In 2003, Shell said rumours that it had met with the government to discuss Iraqs oil reserves were highly inaccurate while then BP chief executive Lord Browne said: It is not in my or BPs opinion, a war about oil. Yet Baroness Symons, then the Trade Minister, met with officials from BP, Shell and BG (previously British Gas) on October 31 2002, some five months before the invasion of Iraq.
Telling the truth? Tony Blair said oil conspiracies about the Iraq war were ‘absurd’ but leaked documents have revealed ministers met with BP and Shell about Iraqi oil before the invasion
By Daily Mail Reporter
Last updated at 1:47 PM on 19th April 2011
Blood for oil? Documents reveal talks between Government and oil giants BEFORE invasion of Iraq??
Opponents of the Iraq war always insisted oil had a part to play in the 2003 invasion, whatever Western leaders claimed about their desire for regime change.
The theory that Iraqs oil was of interest to the UK was even dismissed as absurd by then prime minister Tony Blair as the British government prepared for the invasion while BP also insisted they had no strategic interest in Iraq.
But the real link between oil firms and the Iraq war has now been confirmed after secret documents showed ministers met with senior oil bosses, months before the invasion.
In 2003, Shell said rumours that it had met with the government to discuss Iraqs oil reserves were highly inaccurate while then BP chief executive Lord Browne said: It is not in my or BPs opinion, a war about oil.
Yet Baroness Symons, then the Trade Minister, met with officials from BP, Shell and BG (previously British Gas) on October 31 2002, some five months before the invasion of Iraq.
Documents obtained after a Freedom of Information request by oil campaigner Greg Muttitt reveal that Lady Symons pledged to lobby the U.S. government on behalf of BP to ensure the British firm was not locked out of energy deals agreed by Washington.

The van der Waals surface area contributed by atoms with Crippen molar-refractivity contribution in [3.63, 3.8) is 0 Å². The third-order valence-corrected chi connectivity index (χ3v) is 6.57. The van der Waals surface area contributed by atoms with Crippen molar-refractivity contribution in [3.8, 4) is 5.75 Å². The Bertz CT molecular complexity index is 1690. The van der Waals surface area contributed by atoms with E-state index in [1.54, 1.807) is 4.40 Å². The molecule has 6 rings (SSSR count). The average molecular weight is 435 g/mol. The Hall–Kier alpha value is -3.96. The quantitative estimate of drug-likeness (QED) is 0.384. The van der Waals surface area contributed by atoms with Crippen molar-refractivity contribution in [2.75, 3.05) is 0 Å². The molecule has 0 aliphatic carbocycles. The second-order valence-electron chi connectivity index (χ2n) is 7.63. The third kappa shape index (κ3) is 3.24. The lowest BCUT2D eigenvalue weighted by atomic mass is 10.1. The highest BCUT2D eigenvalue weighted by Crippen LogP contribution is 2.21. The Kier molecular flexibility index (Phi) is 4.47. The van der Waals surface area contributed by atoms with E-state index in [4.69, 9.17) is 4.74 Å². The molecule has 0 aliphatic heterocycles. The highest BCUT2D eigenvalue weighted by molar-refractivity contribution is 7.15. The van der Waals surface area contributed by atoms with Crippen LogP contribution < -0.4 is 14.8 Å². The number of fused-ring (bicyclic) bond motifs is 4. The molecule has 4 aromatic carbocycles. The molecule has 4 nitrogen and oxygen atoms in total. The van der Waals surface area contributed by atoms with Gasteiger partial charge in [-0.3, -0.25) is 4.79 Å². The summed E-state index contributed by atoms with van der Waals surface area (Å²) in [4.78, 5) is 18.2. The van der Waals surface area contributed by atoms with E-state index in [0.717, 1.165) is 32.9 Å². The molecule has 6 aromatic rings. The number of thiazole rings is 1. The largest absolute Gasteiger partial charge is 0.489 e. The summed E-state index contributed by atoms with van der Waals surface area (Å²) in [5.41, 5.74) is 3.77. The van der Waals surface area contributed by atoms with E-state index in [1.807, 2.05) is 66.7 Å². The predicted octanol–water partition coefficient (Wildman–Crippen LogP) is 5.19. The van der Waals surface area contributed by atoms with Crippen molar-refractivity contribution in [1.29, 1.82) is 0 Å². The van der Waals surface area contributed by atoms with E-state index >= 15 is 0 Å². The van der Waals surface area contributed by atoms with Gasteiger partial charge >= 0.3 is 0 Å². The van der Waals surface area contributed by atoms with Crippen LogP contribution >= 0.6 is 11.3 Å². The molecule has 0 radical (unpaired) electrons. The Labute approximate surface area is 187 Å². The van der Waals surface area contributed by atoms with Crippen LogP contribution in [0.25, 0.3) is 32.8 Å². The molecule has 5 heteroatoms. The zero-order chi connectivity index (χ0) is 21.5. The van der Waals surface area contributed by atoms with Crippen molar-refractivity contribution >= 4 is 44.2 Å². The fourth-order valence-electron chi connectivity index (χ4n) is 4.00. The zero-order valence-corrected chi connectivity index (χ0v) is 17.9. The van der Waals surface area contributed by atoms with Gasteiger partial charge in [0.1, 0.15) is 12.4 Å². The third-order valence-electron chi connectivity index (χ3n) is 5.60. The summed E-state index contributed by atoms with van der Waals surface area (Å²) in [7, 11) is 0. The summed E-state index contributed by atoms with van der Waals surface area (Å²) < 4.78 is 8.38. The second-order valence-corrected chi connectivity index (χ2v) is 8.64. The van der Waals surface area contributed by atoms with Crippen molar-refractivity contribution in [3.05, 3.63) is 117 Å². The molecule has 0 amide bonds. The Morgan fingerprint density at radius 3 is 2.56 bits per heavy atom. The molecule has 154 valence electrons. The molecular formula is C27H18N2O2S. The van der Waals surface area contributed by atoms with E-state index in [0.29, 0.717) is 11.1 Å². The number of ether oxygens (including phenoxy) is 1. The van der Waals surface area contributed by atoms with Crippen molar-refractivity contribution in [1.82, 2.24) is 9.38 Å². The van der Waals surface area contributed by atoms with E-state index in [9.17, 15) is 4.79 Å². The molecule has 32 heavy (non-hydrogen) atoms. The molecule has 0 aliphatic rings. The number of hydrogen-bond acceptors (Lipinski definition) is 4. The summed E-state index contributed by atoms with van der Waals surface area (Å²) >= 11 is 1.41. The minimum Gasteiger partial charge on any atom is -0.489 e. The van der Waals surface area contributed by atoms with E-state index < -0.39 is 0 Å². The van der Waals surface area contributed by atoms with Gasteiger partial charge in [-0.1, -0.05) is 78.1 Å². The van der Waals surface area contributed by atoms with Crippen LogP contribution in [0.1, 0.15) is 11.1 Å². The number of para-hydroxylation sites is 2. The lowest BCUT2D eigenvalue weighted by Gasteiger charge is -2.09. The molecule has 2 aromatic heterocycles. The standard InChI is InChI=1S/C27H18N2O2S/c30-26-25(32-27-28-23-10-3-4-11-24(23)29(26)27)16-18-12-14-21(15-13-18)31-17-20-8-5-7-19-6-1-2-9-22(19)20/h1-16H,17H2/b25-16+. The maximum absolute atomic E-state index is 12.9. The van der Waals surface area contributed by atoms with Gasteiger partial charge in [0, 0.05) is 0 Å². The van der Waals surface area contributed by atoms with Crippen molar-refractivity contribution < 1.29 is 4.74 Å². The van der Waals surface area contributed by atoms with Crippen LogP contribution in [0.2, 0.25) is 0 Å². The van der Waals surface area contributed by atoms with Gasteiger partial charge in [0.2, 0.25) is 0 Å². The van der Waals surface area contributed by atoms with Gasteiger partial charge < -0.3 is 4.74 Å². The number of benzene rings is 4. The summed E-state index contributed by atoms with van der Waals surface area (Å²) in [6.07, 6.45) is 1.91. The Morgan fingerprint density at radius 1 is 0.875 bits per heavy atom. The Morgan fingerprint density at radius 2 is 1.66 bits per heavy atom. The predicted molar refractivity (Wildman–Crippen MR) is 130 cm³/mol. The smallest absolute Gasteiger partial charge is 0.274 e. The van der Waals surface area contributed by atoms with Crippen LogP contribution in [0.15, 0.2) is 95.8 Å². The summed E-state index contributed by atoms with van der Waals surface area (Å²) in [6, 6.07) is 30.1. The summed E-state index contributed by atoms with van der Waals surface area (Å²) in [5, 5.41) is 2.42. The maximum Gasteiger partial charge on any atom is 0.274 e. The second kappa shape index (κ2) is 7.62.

A memo, published in part by the Independent, states that at the October 2002 meeting Baroness Symons agreed that it would be difficult to justify British companies losing out in Iraq in that way if the UK had itself been a conspicuous supporter of the US government throughout the crisis.
The Foreign Office held talks with BP a week later, with the meetings minutes saying: Iraq is the big oil prospect. BP is desperate to get in there and anxious that political deals should not deny them the opportunity.
And while the company stressed just before the March 2003 invasion that it had no strategic interest in Iraq, BP had already told the UK government the Middle Eastern nation was the most important thing weve seen in a long time, adding it was prepared to take big risks to secure access to Iraqi oil.
The revelations are likely to anger long-term opponents of the Iraq war, who have repeatedly claimed the invasion was driven by commercial, not diplomatic concerns.
The invasion was only approved in the Commons after claims Iraqi dictator Saddam Hussein possessed weapons of mass destruction, though a huge number of MPs voted against the motion and three including former Foreign Secretary Robin Cook resigned in protest.
It was later claimed that a 2003 briefing document used to justify the invasion had been sexed up, with an exaggeration about Husseins weaponry and the speed with which he could deploy.
Mr Muttitt, who appealed for the release of the documents said: Before the war, the Government went to great lengths to insist it had no interest in Iraq’s oil. These documents provide the evidence that give the lie to those claims.
We see that oil was in fact one of the Government’s most important strategic considerations, and it secretly colluded with oil companies to give them access to that huge prize.